6. Looking at the nature of the order under Section 36 of the Act and the object of passing it the first thing which struck me was that the order of the lower court directing the husband to pay Rupees 19,800 as arrears of maintenance pendente lite tended to defeat rather (than) to advance the object for which it was passed. The object and the purpose of an order under Section 36 of the Indian Divorce Act is not to settle old scores between the parties but to advance the cause of justice and to put an indigent wife into funds for a speedy and proper adjudication of the dispute raised by the original petition for divorce or judicial separation or other matrimonial relief, Instead of advancing that object or purpose, the direction to pay Rs. 19,800 tendsto obstruct it, for, the appellant husband's say is and there is evidence in support of his assertion, that he is out of regular employment and cannot possibly pay that amount. Non-payment of the amount of maintenance pendente lite by the husband normally leads to a stay of the original petition for divorce or judicial separation or other matrimonial relief, where the husband is the petitioner. It may even lead to execution proceedings for recovery in case the husband is recalcitrant. Thus, although a court has the jurisdiction to order payment of maintenance pendente lite from the 'date of the making of an application for the same, the court should, before fixing the date from which the amount of maintenance pendente lite is to be paid, take a reasonable and practical view of things rather than to act mechanically. One consideration in directing the payment of arrears is the indebtedness of the wife for necessities obtained by her during the pendency of such an application. In a case where it is not shown that the wife had to borrow money for obtaining the necessities of her life, an order for past maintenance pendente lite should not normally be passed. In the present case there was nothing to show that the wife had run into debts for obtaining the necessities of life during the long period of 33 months which elapsed between the making of her application and the passing of the order for maintenance pendente lite. It is regrettable that court proceedings even of this nature do some times take all this long to be disposed of by our courts, but even in a case where the blame for the delay could be put on a party, justice in these matters had to be remedial and not retributive; and in a case where the blame for the delay cannot be put on either of the parties but has to be put on the system, and must, therefore, be shared by the court also, a party cannot be loaded with an order for payment of a large sum of the kind that was passed in this case, simply tee-cause the wife's application for maintenance pendente lite took the long period of 33 months to be disposed of. The amount of Rs. 3,600 which was fixed by me by my interim order dated 16th Oct., 1981 was required to be paid by bank draft to the respondent wife within one month from the date of its passing. I am informed that the amount has been paid. This leads me to think that the amount fixed was such as the husband could reasonably pay.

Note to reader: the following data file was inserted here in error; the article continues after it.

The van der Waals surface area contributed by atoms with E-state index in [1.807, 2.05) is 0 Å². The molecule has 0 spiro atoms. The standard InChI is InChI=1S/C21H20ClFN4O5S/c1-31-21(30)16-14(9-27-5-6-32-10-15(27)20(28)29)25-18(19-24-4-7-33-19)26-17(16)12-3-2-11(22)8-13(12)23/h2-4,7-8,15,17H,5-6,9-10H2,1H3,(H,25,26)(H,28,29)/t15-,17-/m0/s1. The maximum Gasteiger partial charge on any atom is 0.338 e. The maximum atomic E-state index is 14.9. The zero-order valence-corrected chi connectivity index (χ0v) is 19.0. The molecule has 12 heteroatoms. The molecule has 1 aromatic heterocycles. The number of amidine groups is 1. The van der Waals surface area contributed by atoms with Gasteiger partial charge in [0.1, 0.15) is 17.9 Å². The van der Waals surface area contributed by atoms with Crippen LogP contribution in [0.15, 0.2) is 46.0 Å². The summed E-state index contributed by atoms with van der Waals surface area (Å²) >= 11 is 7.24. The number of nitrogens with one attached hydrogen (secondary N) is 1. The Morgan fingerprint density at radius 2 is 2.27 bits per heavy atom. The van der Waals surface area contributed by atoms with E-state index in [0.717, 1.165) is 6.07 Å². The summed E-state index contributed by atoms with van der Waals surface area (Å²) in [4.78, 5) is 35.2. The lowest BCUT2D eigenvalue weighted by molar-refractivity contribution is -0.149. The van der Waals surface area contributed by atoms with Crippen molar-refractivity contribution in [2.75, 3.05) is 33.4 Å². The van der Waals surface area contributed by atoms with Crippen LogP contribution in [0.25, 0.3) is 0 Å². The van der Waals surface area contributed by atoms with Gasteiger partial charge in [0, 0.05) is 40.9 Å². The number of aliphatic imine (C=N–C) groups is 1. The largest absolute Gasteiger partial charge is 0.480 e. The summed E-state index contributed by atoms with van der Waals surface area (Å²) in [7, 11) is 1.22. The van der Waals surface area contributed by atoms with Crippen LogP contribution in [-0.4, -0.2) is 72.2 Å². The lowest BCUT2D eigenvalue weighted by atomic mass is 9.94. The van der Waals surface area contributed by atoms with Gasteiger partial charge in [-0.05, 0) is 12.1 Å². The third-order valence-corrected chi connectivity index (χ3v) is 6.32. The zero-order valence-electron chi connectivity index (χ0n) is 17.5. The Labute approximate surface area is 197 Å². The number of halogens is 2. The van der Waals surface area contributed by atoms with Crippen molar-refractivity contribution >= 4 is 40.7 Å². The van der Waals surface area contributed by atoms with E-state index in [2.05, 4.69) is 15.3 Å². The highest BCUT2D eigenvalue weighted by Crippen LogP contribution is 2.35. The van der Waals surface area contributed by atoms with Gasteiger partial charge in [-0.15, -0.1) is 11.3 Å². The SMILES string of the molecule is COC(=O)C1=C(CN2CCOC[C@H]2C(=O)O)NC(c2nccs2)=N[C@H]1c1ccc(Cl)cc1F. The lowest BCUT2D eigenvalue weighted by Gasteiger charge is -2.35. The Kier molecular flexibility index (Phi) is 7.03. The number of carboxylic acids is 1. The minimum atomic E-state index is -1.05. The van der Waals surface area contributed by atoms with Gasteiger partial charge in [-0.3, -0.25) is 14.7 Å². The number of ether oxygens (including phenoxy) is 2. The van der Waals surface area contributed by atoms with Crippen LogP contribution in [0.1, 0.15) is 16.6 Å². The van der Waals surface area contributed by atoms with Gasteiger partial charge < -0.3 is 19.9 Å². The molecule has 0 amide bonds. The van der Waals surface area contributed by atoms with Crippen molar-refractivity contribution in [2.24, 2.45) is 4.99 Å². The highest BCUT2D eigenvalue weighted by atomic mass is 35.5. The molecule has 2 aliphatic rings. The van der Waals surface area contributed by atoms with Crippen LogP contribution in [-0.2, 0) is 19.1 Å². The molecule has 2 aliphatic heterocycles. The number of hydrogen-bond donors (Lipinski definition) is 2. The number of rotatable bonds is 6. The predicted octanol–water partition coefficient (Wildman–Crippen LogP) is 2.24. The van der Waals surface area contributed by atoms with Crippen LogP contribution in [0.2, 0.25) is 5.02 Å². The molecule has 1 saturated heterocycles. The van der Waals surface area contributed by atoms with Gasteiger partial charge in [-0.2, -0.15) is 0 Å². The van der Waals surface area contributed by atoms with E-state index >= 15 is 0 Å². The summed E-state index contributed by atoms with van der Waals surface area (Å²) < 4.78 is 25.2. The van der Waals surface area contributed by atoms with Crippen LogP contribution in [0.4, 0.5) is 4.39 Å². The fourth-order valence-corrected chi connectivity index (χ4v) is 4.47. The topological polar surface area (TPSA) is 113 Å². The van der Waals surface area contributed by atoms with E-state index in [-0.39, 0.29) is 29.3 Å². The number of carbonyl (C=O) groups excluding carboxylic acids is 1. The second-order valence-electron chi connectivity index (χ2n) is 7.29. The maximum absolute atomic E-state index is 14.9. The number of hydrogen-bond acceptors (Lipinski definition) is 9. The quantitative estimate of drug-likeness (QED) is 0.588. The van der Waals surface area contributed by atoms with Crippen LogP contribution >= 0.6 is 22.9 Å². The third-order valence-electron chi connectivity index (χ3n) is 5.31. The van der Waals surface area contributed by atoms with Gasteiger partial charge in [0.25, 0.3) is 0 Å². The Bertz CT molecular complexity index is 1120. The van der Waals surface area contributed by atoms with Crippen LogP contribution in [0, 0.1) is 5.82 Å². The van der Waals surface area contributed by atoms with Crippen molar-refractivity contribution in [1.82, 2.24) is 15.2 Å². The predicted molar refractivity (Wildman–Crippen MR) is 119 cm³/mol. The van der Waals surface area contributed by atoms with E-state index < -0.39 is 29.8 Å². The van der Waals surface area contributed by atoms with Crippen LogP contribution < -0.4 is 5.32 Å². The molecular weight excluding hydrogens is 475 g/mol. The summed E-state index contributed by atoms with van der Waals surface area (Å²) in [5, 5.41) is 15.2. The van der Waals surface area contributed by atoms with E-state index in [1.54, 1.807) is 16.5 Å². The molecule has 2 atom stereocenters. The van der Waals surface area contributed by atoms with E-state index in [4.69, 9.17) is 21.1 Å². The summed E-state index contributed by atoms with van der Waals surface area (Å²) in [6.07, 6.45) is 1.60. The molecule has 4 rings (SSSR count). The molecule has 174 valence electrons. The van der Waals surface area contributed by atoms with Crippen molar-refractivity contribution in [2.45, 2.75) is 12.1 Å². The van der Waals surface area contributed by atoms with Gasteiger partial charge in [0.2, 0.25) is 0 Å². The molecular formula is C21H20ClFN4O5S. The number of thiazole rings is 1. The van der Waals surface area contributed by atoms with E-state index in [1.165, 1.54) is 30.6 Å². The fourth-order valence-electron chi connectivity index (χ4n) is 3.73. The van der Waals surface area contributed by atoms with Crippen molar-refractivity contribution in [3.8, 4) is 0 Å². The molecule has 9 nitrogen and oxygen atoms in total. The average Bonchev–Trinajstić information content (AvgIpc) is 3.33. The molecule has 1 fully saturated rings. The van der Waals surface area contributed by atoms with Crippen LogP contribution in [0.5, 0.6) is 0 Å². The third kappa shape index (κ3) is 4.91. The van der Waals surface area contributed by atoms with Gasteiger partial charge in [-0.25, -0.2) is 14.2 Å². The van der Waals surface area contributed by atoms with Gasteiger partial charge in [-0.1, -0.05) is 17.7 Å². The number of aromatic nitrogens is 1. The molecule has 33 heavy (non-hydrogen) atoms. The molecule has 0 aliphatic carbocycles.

7. As to the amount of monthly maintenance fixed by the lower court, it appears that the sum of Rs. 300 per month was fixed for the wife's own maintenance and the sum of Rs. 150 per month each for the maintenance of the two minor sons Terrance and Kavin. So far as Section 36 of the Act itself is concerned, it does not provide for payment of maintenance pendente lite for the children. It speaks of payment of alimony pendente lite to the wife only. So far as children are concerned a provision for their custody, maintenance and education etc., could be made under Section 41 of the Act. So far as the daughter Nancy is concerned, it was said in the application that she was studying in La Martinier Girls School at Lucknow as a boarder and it appears that the expenses of her education and hoard were being met by the husband when the application was made in the lower court. From the wife's affidavit filed in support of an application made in this Court and in support of the connected appeal praying for enhancement of the maintenance allowance, it appears that the husband did not put Nancy back into the School in Jan. 1979, nor did he assure payment for the continuance of her education, although the husband's mother paid Rs. 25 towards the fee, and in response to a letter received from the School, the wife met the principal of La Martinier Girls School, Lucknow, and was able to persuade her to grant free-ship to Nancy. From the other facts stated in the affidavit it does not appear that the wife has to pay for the maintenance or the education of Nancy.